Medicare spends billions of dollars each year on products and
services that are available at far lower prices from retail pharmacies
and online stores, according to an analysis of federal data by The New
York Times. A comparison of Medicare figures with retail catalogs
reveals dozens of instances of the program’s paying above-market costs.
For example, last year Medicare spent more than $21 million on
pumps to help older and disabled men attain erections, paying about
$450 for the same device that is available online for as little as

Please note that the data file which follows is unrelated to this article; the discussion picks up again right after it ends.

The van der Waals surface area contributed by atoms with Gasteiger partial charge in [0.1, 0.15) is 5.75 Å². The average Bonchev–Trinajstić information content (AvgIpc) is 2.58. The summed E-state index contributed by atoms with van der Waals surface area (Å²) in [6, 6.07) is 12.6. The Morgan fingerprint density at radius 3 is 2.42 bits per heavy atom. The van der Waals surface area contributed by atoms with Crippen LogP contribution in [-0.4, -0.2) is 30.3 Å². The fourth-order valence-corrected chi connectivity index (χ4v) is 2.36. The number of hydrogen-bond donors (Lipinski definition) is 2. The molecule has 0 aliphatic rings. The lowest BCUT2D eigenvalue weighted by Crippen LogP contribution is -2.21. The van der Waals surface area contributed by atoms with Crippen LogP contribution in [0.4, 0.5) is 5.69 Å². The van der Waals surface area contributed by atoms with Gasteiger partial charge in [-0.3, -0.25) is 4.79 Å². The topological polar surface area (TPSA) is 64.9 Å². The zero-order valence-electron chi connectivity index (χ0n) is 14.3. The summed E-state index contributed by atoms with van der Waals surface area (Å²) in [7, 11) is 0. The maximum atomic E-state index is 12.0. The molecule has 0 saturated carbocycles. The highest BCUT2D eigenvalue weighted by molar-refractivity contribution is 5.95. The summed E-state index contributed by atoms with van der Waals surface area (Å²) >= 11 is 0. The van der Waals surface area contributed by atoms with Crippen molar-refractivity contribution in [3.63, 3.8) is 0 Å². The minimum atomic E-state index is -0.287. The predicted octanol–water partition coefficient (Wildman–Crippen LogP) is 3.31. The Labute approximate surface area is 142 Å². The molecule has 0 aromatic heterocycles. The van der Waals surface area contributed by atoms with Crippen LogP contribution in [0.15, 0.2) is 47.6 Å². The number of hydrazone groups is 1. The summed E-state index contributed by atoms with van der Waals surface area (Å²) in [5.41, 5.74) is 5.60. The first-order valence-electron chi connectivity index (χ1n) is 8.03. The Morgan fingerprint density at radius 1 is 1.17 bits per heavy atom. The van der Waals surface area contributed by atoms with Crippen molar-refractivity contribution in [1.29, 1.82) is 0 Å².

$108. Even for something as simple as a walking cane, which can be
purchased online for about $11, the government pays $20, according to
These widespread price discrepancies, including those for oxygen services, have been noted in dozens of regulatory reports.
when officials and politicians have tried to cut these costs, they have
often encountered a powerful foe: the companies that sell these
devices, who ask their elderly customers to serve, in effect, as unpaid
lobbyists, calling and writing to their representatives in Congress,
protesting at rallies, and even participating in political attacks
against individual lawmakers who take on the issue.
Here is the full story. You are correct to think that not all versions of a single-payer system need discourage innovation. You are also correct to think this is what they look like.